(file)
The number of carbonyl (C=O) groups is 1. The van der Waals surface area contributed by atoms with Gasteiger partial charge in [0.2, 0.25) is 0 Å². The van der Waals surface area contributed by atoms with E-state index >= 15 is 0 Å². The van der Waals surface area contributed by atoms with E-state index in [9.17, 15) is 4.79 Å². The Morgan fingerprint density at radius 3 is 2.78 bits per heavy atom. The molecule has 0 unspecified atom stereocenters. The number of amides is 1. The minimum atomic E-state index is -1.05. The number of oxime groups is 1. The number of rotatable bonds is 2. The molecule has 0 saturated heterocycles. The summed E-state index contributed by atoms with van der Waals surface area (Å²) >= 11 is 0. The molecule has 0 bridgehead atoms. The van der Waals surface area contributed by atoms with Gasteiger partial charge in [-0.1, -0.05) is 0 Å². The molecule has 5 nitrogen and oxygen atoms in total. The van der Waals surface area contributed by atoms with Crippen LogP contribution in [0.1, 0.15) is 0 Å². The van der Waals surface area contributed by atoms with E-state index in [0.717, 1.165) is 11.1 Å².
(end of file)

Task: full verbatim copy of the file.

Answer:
The number of carbonyl (C=O) groups is 1. The van der Waals surface area contributed by atoms with Gasteiger partial charge in [0.2, 0.25) is 0 Å². The van der Waals surface area contributed by atoms with E-state index >= 15 is 0 Å². The van der Waals surface area contributed by atoms with E-state index in [9.17, 15) is 4.79 Å². The Morgan fingerprint density at radius 3 is 2.78 bits per heavy atom. The molecule has 0 unspecified atom stereocenters. The number of amides is 1. The minimum atomic E-state index is -1.05. The number of oxime groups is 1. The number of rotatable bonds is 2. The molecule has 0 saturated heterocycles. The summed E-state index contributed by atoms with van der Waals surface area (Å²) >= 11 is 0. The molecule has 0 bridgehead atoms. The van der Waals surface area contributed by atoms with Gasteiger partial charge in [-0.1, -0.05) is 0 Å². The molecule has 5 nitrogen and oxygen atoms in total. The van der Waals surface area contributed by atoms with Crippen LogP contribution in [0.1, 0.15) is 0 Å². The van der Waals surface area contributed by atoms with E-state index in [0.717, 1.165) is 11.1 Å².